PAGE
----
The Google app grows up and becomes contextually aware


Voice control is becoming increasingly common with the eager adoption of Siri and Cortana. Google has been in the game for some time as well, and today announces that the Google app is growing in intelligence, enabling it to 'understand' ever more complex questions.

Google's ability to recognize the context in which questions are asked is not new, but it has now evolved even further. Rather than just doing simple searches based on keywords, Google believes that it is "starting to truly understand the meaning of what you're asking".

Writing on the Google Search blog, Product Manager Satyajeet Salgar explains that any questions put to the Google app are broken down to make it possible to 'understand' not just the context, but also the intent behind what is being asked.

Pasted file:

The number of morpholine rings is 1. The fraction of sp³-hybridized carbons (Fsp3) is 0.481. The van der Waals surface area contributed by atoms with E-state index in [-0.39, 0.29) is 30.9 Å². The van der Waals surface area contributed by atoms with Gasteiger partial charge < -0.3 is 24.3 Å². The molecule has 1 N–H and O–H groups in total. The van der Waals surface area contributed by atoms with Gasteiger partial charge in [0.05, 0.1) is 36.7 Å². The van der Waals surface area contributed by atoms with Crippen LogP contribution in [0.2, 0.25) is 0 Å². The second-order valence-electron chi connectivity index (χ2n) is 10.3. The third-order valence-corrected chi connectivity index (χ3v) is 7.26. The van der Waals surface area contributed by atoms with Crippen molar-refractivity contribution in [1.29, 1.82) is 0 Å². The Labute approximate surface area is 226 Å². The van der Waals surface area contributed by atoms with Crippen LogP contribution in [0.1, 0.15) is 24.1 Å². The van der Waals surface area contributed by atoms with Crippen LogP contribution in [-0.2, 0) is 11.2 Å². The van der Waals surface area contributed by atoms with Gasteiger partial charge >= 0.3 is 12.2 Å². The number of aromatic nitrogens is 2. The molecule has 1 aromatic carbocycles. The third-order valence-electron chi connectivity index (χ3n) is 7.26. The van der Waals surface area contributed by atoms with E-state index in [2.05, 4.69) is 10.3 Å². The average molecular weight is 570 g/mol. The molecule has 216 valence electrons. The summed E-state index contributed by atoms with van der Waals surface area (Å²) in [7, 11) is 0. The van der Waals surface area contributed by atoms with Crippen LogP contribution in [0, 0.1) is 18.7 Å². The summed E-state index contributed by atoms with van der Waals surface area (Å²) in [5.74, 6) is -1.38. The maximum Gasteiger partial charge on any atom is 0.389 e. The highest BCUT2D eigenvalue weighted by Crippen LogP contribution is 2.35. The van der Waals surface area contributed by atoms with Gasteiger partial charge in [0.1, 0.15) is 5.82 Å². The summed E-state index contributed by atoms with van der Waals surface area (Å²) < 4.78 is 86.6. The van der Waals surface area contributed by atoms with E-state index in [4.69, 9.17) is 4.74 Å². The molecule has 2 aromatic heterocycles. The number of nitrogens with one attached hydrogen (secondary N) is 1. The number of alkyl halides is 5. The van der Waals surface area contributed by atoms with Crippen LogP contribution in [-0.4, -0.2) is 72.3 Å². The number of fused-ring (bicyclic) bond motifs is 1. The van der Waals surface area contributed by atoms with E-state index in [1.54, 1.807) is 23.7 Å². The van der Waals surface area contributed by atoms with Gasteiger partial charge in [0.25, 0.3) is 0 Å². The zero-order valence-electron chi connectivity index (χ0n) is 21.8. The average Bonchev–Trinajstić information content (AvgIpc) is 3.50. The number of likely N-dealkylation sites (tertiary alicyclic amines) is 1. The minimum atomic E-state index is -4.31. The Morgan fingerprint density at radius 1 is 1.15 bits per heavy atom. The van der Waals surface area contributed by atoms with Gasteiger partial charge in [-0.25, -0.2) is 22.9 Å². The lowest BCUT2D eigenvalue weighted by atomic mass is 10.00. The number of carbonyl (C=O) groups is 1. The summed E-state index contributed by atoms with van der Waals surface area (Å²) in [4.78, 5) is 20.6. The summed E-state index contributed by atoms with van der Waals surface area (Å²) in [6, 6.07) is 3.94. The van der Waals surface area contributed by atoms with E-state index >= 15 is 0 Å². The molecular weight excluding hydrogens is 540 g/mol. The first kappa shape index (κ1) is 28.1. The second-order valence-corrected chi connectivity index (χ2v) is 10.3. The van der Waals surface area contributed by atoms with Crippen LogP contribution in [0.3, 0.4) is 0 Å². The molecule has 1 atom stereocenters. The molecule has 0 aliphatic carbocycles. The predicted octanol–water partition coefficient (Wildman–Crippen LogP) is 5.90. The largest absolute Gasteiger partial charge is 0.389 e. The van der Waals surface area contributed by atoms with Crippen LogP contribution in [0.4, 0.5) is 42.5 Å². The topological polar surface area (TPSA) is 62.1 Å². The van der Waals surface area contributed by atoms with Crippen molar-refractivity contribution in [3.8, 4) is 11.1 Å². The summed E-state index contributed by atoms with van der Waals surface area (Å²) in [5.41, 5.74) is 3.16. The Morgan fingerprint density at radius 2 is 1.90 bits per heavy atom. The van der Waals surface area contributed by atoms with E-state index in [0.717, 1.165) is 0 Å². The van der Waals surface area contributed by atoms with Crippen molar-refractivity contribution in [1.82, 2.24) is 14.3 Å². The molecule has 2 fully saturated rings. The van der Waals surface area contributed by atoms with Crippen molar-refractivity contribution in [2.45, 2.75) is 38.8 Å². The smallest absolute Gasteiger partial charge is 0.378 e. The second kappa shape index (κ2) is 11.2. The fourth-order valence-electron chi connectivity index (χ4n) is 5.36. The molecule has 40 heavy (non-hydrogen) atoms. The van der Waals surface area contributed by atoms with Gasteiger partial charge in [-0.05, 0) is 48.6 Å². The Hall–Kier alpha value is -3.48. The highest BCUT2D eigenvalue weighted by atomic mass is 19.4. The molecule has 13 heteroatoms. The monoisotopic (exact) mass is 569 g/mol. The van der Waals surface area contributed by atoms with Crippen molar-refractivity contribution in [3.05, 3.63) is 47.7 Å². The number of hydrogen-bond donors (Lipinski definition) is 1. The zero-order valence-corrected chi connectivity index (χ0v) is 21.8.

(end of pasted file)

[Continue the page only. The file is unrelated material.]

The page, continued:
Support for superlative recognition means that Google is now able to answer questions about the biggest animals, the tallest building, and the heaviest vehicle. Today's announcement says that Google is getting better at making sense of questions that involve dates, but it is the support for what Google refers to as 'complex combinations' that holds the most possibilities.

Salgar gives the examples of "what are some of Seth Gabel's father-in-law's movies?", and "what was the U.S. population when Bernie Sanders was born?" as the sort of questions that Google can successfully respond to. He says:

We're still growing and learning, which means we make mistakes. Ask Google "Who was Dakota Johnson's mom in the movie?", and we’ll respond with the movies of Dakota Johnson’s real-life mother Melanie Griffith, not the actor Jennifer Ehle who played Anastasia’s mother Carla in the 50 Shades of Grey movie. (Hey, that one’s tricky even for people!)

Give it a whirl and see if you can confuse the system!

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